DR. WALLACE: I'm a 16-year-old girl, and my parents divorced about five years ago. My dad was remarried a little over three years ago, and he and his new wife have a toddler who will turn 2 in a few more months. I live full time with my mother, and I love her very much, but I also love my father. I get to see him every other weekend. His new wife is very nice to me whenever I spend the weekend with them. She's polite but not nosy, and I appreciate that a lot. I like my dad's new wife, and I love my new little half sister. She's so cute! She's just now learning to talk, and I can tell that she is starting to recognize me because I visit every other week, and I get to hold her and play with her for a few hours.
It's sad to me that my parents broke up, but I'm glad my dad is happy. But I will admit that everything about this situation makes me feel guilty. My mom doesn't like my father these days, and she truly seems to despise his new wife. I guess it's jealousy, but whatever it is, I can say that it's beyond a sad situation, and it never seems to change.
Whenever I come back from a visit to see my father and his family, Mom wants me to tell her everything I saw and heard that went on inside my father's house. I don't like to be put in the position of being a gossip or a snitch! My mom lives to have me tell her everything, but in truth, I only reveal a little because I really don't think she could handle all of the details, and it's really not her business.
I don't want to feel disloyal to Dad, but I don't want my mom to be depressed either. I tell her a little bit about my visit with my dad, but I keep many details secret. Is this wrong on my part? When I go to visit my dad, all he ever wants to know about my mom is if she is staying healthy and doing well. He even tells me to tell her hello from him and to let him know if she needs anything.
I feel like I'm stuck in a deep, dark well between my parents, and I don't know how to get out of it. Help! — Stuck in the Middle, via email
STUCK IN THE MIDDLE: You've been placed in a very awkward position by your mother's refusal to let go of her obsessive concern with your father's new life. She needs to get on with her own life and concentrate on being a good mother for you and activities with her own friends and social circles.
You are right to respect your father's privacy by choosing what you tell your mother about your visits. Do your best to speak highly about each of your parents when you are in the presence of the other, and continue to be diplomatic to each so that your conscience will remain clear.
In my opinion, you're doing the right thing. The fact that your conscience is nagging you a little is a testament to your character; you don't want to hurt or disappoint either parent. I trust, over time, your mother's zeal for information will gradually subside, and that will be a welcome development for you.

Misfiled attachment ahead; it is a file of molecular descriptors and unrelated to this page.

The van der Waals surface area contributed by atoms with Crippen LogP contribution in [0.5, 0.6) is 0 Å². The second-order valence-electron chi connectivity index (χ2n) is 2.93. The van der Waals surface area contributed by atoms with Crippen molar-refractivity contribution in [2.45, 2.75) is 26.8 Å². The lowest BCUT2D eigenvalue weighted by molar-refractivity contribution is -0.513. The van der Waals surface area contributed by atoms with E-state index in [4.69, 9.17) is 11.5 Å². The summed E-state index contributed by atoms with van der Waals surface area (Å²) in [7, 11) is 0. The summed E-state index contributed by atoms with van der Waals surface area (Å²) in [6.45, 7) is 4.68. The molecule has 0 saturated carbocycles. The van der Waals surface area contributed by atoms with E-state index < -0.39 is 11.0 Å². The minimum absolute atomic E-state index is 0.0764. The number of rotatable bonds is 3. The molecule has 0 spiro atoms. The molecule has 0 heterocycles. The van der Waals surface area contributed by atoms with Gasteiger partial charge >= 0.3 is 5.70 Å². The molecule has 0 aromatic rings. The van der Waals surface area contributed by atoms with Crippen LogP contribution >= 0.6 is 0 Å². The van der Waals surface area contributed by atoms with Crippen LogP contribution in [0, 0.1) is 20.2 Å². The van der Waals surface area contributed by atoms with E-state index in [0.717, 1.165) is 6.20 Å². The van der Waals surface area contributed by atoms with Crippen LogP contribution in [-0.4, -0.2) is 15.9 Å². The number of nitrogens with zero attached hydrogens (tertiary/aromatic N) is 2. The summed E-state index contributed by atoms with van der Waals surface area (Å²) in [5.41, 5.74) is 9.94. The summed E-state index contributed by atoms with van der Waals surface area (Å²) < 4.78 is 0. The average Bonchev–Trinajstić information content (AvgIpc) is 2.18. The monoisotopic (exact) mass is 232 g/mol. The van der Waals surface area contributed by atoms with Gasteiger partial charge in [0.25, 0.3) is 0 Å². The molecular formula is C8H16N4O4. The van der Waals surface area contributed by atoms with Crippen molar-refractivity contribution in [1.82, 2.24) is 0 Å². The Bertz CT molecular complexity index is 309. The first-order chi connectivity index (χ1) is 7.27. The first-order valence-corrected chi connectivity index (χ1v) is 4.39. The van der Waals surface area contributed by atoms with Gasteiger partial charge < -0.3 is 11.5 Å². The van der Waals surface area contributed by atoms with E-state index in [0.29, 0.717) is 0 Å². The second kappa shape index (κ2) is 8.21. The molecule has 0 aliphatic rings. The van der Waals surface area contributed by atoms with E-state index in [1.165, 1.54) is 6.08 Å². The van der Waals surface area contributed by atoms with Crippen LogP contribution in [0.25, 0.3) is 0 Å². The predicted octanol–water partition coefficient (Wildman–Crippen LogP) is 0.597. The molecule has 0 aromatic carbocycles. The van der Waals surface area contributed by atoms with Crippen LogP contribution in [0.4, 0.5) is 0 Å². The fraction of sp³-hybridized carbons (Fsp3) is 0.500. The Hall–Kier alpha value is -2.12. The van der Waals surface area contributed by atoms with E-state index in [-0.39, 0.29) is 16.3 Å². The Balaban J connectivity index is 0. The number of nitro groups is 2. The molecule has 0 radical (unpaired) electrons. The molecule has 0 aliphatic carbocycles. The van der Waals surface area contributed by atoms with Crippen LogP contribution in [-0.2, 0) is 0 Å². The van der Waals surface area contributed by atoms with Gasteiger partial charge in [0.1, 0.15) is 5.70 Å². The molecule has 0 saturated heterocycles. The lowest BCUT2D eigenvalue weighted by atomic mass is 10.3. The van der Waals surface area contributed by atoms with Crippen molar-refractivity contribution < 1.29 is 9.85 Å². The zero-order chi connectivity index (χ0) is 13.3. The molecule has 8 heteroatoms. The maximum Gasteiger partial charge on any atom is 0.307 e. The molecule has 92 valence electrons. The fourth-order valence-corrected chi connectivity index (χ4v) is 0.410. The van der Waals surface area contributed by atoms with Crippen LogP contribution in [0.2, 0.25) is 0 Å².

HOW DO YOU GET A BOY TO LIKE YOU?
DR. WALLACE: I'm a girl who is only a month-and-a-half from turning 16 and have never been on a date with the boy. But it won't be too long because my parents are thinking about allowing me to start dating when I turn 16. I'm a reliable person and get excellent grades at my school. I have two important questions. How do you know if a boy likes you, even if it's just a little bit at first? And, I'm really curious, how do you get a boy to like you without acting obnoxious or overly talkative in front of him? I'm kind of the quiet type, but I do have a bit to say once I get involved in a decent conversation. — Shy Girl About To Date, via email
SHY GIRL ABOUT TO DATE: A teenage boy usually tips off his interest in a particular girl he likes when he looks at her a lot and smiles when the girl returns his glances. Remember, many teen boys are shy as well, and even those who are a bit bolder have the fear of rejection lingering in the back of their minds.
To get a boy's attention, be friendly; be honest; have a good sense of humor; smile a lot, especially when he is looking at you. Feel free to start a brief conversation with a boy you find interesting. You'd be surprised at how effective a quick, 30-second conversation can be. It's an icebreaker and makes a follow-up conversation — usually initiated by the boy — much easier!
Dr. Robert Wallace welcomes questions from readers. Although he is unable to reply to all of them individually, he will answer as many as possible in this column. Email him at [email protected] To find out more about Dr. Robert Wallace and read features by other Creators Syndicate writers and cartoonists, visit the Creators Syndicate website at www.creators.com.
Photo credit: Picography at Pixabay